Look ma! I'm famous!
I know before the whistle blows I'm going to have a poor start to this race. So of course, the whistle blows and I have my best race start of the year. Up the hill, I'm sitting in a good place, maybe around 15th or so. Things shake out a bit and I'm sitting in 16th, feeling pretty good, not great, but pretty good. I like this course, all except for that climb part of it at the S/F. I'm sitting on wheels, finding a comfort zone, feeling solid and liking the course and how the day feels.
Feeling good that I might end up with one of my better races of the year here. Like. I like this.
So this is where we flashback to before the race...
...Eric has built me some wheels this week and shows with them on race day. Nice new stiff carbon wheels with the Clement PDXs on there. We throw the cassette on but find that it needs a spacer. A spacer? Really? What gives here? No big deal. We go with the new Clement on the front and stay with the Limus on the rear. It's a Franken-combo just like this Franken-storm we have coming up the coast, or down the coast, or out of the closet...
Everyone's got that, right?
Naturally, after 1 lap my rear tire starts to feel soft. Ok, it's ok, This is cross. THIS IS CROSS! We bottom out once in a while. Ok...maybe not this much. And boy these tires are washing out like crazy on the turns. Crap, the bike isn't going to work. Losing too much air. Maybe a lap goes by as the tire slowly bleeds out everything it has. Bumps are bumpier, and I start to come close to riding the rim. Turns are totally sketchy, and I feel like I'm on the verge of rolling the tire off at any second. Not good, this is not good.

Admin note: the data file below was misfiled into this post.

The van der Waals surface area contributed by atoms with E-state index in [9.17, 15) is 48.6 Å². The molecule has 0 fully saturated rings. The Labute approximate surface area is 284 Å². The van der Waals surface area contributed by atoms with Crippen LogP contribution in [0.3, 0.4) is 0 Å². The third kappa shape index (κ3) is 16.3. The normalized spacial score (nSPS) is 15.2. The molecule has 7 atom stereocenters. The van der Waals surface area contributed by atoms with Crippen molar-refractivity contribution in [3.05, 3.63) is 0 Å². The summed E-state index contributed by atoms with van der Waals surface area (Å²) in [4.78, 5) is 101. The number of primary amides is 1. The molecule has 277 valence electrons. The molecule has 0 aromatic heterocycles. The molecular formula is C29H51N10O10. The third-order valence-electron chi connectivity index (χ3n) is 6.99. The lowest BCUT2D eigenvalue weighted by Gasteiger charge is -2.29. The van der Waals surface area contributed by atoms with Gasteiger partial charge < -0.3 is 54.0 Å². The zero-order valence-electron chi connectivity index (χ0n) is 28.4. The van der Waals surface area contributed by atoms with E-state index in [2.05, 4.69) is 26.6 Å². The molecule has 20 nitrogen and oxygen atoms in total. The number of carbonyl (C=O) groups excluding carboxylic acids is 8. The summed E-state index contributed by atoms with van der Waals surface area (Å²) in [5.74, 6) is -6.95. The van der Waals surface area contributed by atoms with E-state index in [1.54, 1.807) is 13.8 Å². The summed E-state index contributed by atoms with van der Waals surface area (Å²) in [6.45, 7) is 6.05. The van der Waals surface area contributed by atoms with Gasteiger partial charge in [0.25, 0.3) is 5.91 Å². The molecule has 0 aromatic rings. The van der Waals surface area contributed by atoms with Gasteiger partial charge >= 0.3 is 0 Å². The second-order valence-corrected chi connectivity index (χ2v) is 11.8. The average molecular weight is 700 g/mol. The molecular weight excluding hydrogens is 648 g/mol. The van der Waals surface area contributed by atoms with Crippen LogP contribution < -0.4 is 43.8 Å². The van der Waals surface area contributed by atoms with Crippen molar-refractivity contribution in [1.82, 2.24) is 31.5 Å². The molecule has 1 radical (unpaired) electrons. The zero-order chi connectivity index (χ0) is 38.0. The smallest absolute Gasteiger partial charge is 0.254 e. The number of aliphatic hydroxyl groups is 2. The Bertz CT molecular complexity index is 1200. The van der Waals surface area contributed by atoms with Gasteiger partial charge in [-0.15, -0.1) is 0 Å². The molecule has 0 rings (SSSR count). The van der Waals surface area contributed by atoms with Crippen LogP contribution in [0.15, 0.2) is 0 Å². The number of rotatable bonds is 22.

So I come up to the barrier area where the team tent is setup and I start yelling "pit bike!"
Nothing. I'm looking at Utah and he has this look on his face like, "I see you saying something, but I have no idea what."
Finally, I think Brad or Pearl or maybe Utah figures it out and Utah runs over to the pit. Unfortunately I am past the pit by the time he gets there, and I have to go another 1/3 of a lp before I get to the other side. This is where we coin the term "bleeding".
Bleeding: Dropping from 16th to 22nd in 1/3 of a lap when riding on a mostly flat tire. However, I will say that we executed one of the cleanest pits in the history of MTBNJ, at least when not involving Fred and Ben. Well Fred riding, and Ben pitting. This was a solid pit, and I felt like we got this as right as we could. I get back on the bike and hear Mandi yell for me to get back up there.